Photo Credit Dan Napper

It’s Never Too Early to Discuss the Draft – Jarred Kelenic

There is not likely to be a prospect in this year’s upcoming draft who brings five-tool potential to the table the way that this Wisconsin gym rat does. The product of his father’s indoor training facilities, the same facilities that former Wisconsin Badgers defensive lineman J.J. Watt has trained in. With access to those facilities at his fingertips, Kelenic has trained himself into becoming an all-around specialist. It starts at the plate where his speedy bat can generate 100 mph velocities off it while showing an ability to handle some of the best pitchers on the showcase circuit and with Team USA’s under-18 squad. As a hitter, he showed a patient approach with good contact skills against upper-level competition in both platforms which is somewhat surprising for a cold weather athlete who doesn’t get to face such high-end competition in his home state during his high school season.

He does this with a swing that stays balanced, can hit the ball to all fields, and also shows the strength to explode on a ball to the pull side. The previously mentioned training and the upper-level competition he has faced will only help a player so much though, Kelenic’s above average hand speed is a born in trait that generates the type of barrel speed that can’t be taught, while his strength allows the bat path to stay in the zone, likely resulting in high averages in his future. Coming out of the left-handed hitter’s box Kelenic’s 6.57-second speed in the 60 allows him to steal some extra hits during a season while also allowing him to make an impact on the bases. That speed has already shown its ability to make an impact on defense in centerfield for Team USA and should he not lose much gives him a chance to stick in centerfield during his younger years. Along with that speed, his instincts, and paths to the ball should turn him into an above-average fielder in the future that alongside his rifle arm could help him have a chance to become a Gold Glove impact defender. That arm has registered fastballs in the low 90’s off the mound and as high as 96 mph from the outfield and comes with more accuracy than one generally sees from young outfielders when they’re letting it fly. From top to bottom this is a gifted athlete who has worked hard on his craft at a young age to push himself into becoming a possible Top 10 selection.

As a five-tool player, it’s not likely that Kelenic would be available to the Royals at the 18th pick in a normal year when they would need to wait for a player to fall to their position, but this year’s draft doesn’t represent a normal year for the Royals. As it stands currently the Royals based on last year’s numbers have around $12.4m to spend in the draft which would give them the largest pool allotment based on those same figures from last year. While that amount doesn’t have what it takes to shove around the top 2 teams in the draft it is significant enough to push their weight around against team’s after that because they will have anywhere from $2.15m to $5.76m more money available to them than the teams that select at picks 3 through 17. That will change slightly should Alex Cobb eclipse $50m but even then a Moustakas one year deal will mitigate that loss and keep the Royals well ahead of the field. Knowing that Dayton Moore and Lonnie Goldberg will have this kind of leverage means they have the opportunity to push the player they desire to their spot should they want to spend what it takes to make it happen.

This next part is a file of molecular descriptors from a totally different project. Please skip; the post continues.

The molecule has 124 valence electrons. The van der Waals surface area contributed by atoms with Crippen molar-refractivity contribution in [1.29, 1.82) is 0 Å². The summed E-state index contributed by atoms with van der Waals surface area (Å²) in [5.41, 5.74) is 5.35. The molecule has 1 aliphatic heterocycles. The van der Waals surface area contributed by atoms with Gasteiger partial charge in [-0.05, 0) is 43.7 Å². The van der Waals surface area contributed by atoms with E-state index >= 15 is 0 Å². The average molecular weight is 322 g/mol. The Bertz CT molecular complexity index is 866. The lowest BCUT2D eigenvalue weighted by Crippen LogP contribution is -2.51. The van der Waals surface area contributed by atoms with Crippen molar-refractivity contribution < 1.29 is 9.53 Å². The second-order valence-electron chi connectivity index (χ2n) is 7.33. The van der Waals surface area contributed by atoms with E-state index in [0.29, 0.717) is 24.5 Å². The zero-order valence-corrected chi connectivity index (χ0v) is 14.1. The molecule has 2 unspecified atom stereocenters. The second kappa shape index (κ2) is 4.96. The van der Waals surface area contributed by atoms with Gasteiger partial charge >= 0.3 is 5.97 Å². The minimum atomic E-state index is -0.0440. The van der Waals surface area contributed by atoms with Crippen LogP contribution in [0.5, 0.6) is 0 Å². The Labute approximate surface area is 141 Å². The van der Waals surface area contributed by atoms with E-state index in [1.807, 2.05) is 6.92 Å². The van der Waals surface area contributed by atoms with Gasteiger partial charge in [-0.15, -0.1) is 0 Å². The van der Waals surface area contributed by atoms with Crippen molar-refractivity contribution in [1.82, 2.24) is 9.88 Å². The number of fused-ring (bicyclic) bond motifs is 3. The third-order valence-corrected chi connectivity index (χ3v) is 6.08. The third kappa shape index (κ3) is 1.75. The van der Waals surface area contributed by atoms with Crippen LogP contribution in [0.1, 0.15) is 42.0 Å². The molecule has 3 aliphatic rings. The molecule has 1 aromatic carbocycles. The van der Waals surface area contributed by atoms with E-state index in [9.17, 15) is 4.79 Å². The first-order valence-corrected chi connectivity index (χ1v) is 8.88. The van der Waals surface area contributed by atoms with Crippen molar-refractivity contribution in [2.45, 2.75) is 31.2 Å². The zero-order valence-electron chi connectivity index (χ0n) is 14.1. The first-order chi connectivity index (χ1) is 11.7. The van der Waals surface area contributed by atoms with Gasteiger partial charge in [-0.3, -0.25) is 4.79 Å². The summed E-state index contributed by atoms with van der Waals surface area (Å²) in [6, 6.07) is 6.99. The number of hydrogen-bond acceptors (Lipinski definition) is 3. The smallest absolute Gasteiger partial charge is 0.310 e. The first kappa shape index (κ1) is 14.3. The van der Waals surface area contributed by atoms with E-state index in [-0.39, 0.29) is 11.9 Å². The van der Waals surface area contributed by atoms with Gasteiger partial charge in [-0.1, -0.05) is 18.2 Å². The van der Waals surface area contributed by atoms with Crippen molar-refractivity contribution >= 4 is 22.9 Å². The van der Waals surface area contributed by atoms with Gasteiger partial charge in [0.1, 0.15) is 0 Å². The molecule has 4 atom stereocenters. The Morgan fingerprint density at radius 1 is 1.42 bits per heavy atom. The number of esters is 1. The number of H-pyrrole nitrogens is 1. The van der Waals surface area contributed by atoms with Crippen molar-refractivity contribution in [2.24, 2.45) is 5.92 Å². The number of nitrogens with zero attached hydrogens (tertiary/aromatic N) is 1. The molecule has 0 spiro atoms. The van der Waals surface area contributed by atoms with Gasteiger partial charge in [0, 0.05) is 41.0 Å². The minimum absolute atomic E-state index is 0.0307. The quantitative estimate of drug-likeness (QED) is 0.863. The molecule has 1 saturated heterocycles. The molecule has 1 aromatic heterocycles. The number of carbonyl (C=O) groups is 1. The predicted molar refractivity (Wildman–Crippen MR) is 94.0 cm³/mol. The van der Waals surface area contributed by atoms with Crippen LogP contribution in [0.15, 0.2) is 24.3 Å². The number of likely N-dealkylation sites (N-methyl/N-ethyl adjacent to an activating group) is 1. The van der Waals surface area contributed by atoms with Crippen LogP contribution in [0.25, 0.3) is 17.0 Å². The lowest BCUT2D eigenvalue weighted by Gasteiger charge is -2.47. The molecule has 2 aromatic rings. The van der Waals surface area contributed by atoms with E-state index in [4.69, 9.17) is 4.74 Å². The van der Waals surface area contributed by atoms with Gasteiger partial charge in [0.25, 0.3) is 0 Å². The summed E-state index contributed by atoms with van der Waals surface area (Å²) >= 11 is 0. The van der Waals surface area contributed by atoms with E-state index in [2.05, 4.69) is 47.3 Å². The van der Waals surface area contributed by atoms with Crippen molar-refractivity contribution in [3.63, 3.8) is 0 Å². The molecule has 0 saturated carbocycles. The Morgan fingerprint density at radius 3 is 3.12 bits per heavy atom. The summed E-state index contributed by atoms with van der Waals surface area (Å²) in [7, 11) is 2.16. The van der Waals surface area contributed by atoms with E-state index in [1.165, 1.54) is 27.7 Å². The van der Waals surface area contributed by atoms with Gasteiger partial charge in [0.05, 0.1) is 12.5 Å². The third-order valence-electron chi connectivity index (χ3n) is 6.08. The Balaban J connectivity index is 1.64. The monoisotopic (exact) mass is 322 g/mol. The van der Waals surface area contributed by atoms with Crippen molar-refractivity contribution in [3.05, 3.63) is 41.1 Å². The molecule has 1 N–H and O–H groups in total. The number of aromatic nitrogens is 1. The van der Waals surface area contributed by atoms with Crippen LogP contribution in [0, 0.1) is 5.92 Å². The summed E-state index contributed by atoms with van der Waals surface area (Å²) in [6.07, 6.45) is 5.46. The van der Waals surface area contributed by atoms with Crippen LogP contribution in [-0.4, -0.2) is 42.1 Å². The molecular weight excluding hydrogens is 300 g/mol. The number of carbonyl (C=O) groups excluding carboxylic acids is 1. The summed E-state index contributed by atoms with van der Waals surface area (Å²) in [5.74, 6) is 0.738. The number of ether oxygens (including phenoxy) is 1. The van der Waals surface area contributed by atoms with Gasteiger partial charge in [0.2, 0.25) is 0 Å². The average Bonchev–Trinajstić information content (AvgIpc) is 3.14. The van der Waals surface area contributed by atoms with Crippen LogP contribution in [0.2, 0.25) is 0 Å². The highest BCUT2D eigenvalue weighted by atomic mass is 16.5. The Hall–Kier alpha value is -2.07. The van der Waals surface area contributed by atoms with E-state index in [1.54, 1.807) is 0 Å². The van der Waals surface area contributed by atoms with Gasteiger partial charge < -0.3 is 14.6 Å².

How can they do this? By breaking the bank for one player ($7m+) the Royals can force the rest of the teams in front of them to either spend 70% or more of their draft allotment or choose someone else. The Braves last year were the only team that was pushed into that percentage with their selection of Kyle Wright and his $7m bonus demand. Is Kelenic a player who would be worthy of that kind of bonus? While that’s out for debate as I’ve written in the past it will likely take a prep player or draft-eligible sophomore with maximum leverage to push his way around in a draft.

Checkout previous Draft articles here

Featured Photo Credit Dan Napper 

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